Hi Folks! Welcome to another Itsy Bitsy Tutorial! Hope you guys had a great weekend!
For lot of people, mainstream art is very daunting. To the extent that many people do not even give it a shot, assuming that they cannot paint. The mixed media technique however, has encouraged lot of people to at least try their hand at art. Many have been pleasantly surprised that they actually can create fantastic pieces of art using alternative techniques and gradually moved on to fine arts.
Today, we are going to explore a technique using hot melt glue and metallic paints to make beautiful textured wall arts. This technique is very easy. You draw the basic drawing on the canvas with the hot glue, let it cool and paint over this glue drawing. And that’s it. You end up with spectacular piece of art 🙂
- Hot Glue Gun.
- Hot Melt Glue Sticks
- Canvas or MDF Board
- A light coloured Colour pencil (optional)
- Metallic paints in your choice of colours.
Use at least two shades (dark and light) of each colour. This will help bring out the texture more dramatically. You can use more shades and colours to add more detailing or depth. We have used: Blues – (Paradise Bay, Prussian Blue & Velvet Night), Greens – (Rich Olive & Broccoli), Gold and Rust.
- Sponge or Felt Applicator
First things first, decide on a drawing. In this tutorial we are making a landscape. But you can also make an abstract or any other scene/drawing of your choice.
We began with making the basic drawing on the canvas with the hot glue, using glue gun. We used more glue where we needed more texture and dimension (the trunk of the tree). Once the drawing is complete, we let the glue cool and harden.
Note: If you prefer to work with a guideline you can also make your drawing with a light coloured pencil before starting with the glue gun.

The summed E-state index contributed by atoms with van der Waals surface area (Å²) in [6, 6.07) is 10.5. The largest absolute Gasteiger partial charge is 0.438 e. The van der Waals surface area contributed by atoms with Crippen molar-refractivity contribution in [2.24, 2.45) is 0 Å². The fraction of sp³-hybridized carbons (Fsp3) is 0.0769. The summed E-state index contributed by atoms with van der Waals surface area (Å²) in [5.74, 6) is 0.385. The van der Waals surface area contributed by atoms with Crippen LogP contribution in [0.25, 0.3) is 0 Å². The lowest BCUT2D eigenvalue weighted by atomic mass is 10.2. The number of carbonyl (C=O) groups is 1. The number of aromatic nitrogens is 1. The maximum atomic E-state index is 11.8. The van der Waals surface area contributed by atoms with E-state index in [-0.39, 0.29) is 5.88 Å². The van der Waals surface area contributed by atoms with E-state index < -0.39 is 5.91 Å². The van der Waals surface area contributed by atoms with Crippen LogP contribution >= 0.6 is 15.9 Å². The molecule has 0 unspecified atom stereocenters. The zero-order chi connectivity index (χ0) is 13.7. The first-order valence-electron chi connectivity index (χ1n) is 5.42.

Then we blocked large areas with light coloured paints to do the under painting. (Paradise Bay for water and sky, Gold for tree, land and mountains).
Note: Hot melt glue can be painted over easily with acrylic paints.
For areas where we wanted to add more texture, we used the heat gun on the wet acrylic paint. This makes the paint bubble and form a lovely textured surface (We did this for land, foliage).
Please note that heat will melt the glue again, so be careful and use the heat gun in short bursts and try to avoid heating the areas with glue for long.
Once the paint was dry, we started adding the darker shades of colours to the areas where we wanted to bring out the texture or add more definition (Prussian Blue for water waves and clouds, Velvet Night for part of sky and water, Broccoli for foliage and Rust for the tree trunk).
At this point we also decided to add some extra texture to the clouds with the heat gun. Once the darker shades were dry, we went over those areas very lightly with lighter shades of the same colour to add highlights (Paradise Bay for water and clouds, Gold for trunk and Rich Olive for Foliage and part of land.
The idea here is that the crevices and grooves should stay dark and the ridges should be lighter in colour. That will help give more of a 3D look and bring out the contrast. You can also use a sponge or felt applicator for the application of the highlight colours. Just make sure that you dab them very gently so that the colour does not get into the grooves.
You artwork is done! Mount it on frame and display proudly J
To keep it simple we have used limited number of colours and a very basic drawing. You can use this technique with more colours and a more detailed drawing. It works equally well for making abstract and figurative artworks
Here are a few examples to get you started:
Hope you liked the tutorial. Please leave your feedback in the comments below.
Do send us pictures on our Facebook page if you try this technique. Happy Crafting J